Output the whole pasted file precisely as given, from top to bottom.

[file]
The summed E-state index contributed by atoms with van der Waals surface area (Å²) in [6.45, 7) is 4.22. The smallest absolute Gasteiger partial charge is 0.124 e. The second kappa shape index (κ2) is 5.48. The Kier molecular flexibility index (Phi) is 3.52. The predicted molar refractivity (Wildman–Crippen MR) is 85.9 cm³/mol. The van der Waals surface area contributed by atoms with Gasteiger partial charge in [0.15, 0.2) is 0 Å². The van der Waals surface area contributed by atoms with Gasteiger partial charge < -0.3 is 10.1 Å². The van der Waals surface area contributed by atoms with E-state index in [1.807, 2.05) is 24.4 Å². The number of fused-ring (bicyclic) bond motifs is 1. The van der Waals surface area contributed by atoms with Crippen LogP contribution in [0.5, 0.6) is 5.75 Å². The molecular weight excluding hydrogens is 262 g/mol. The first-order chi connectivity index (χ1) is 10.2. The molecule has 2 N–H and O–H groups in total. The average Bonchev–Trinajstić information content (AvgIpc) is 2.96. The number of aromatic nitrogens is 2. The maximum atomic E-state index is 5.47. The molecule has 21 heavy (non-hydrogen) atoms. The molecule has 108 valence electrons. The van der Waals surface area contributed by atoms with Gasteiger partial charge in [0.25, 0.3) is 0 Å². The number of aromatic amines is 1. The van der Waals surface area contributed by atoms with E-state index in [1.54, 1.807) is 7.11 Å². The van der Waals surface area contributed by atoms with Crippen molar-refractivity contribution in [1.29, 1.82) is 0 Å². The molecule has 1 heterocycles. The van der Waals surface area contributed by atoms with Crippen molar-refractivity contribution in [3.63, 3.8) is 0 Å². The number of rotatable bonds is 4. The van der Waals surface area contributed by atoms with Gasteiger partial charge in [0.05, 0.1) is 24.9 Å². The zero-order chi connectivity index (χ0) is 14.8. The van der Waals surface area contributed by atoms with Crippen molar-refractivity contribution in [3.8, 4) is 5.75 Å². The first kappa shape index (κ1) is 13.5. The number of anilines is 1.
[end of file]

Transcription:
The summed E-state index contributed by atoms with van der Waals surface area (Å²) in [6.45, 7) is 4.22. The smallest absolute Gasteiger partial charge is 0.124 e. The second kappa shape index (κ2) is 5.48. The Kier molecular flexibility index (Phi) is 3.52. The predicted molar refractivity (Wildman–Crippen MR) is 85.9 cm³/mol. The van der Waals surface area contributed by atoms with Gasteiger partial charge in [0.15, 0.2) is 0 Å². The van der Waals surface area contributed by atoms with Gasteiger partial charge < -0.3 is 10.1 Å². The van der Waals surface area contributed by atoms with E-state index in [1.807, 2.05) is 24.4 Å². The number of fused-ring (bicyclic) bond motifs is 1. The van der Waals surface area contributed by atoms with Crippen LogP contribution in [0.5, 0.6) is 5.75 Å². The molecular weight excluding hydrogens is 262 g/mol. The first-order chi connectivity index (χ1) is 10.2. The molecule has 2 N–H and O–H groups in total. The average Bonchev–Trinajstić information content (AvgIpc) is 2.96. The number of aromatic nitrogens is 2. The maximum atomic E-state index is 5.47. The molecule has 21 heavy (non-hydrogen) atoms. The molecule has 108 valence electrons. The van der Waals surface area contributed by atoms with Gasteiger partial charge in [0.25, 0.3) is 0 Å². The number of aromatic amines is 1. The van der Waals surface area contributed by atoms with E-state index in [1.54, 1.807) is 7.11 Å². The van der Waals surface area contributed by atoms with Crippen molar-refractivity contribution in [1.29, 1.82) is 0 Å². The molecule has 1 heterocycles. The van der Waals surface area contributed by atoms with Crippen molar-refractivity contribution in [3.63, 3.8) is 0 Å². The number of rotatable bonds is 4. The van der Waals surface area contributed by atoms with Gasteiger partial charge in [0.05, 0.1) is 24.9 Å². The zero-order chi connectivity index (χ0) is 14.8. The van der Waals surface area contributed by atoms with Crippen molar-refractivity contribution in [3.8, 4) is 5.75 Å². The first kappa shape index (κ1) is 13.5. The number of anilines is 1.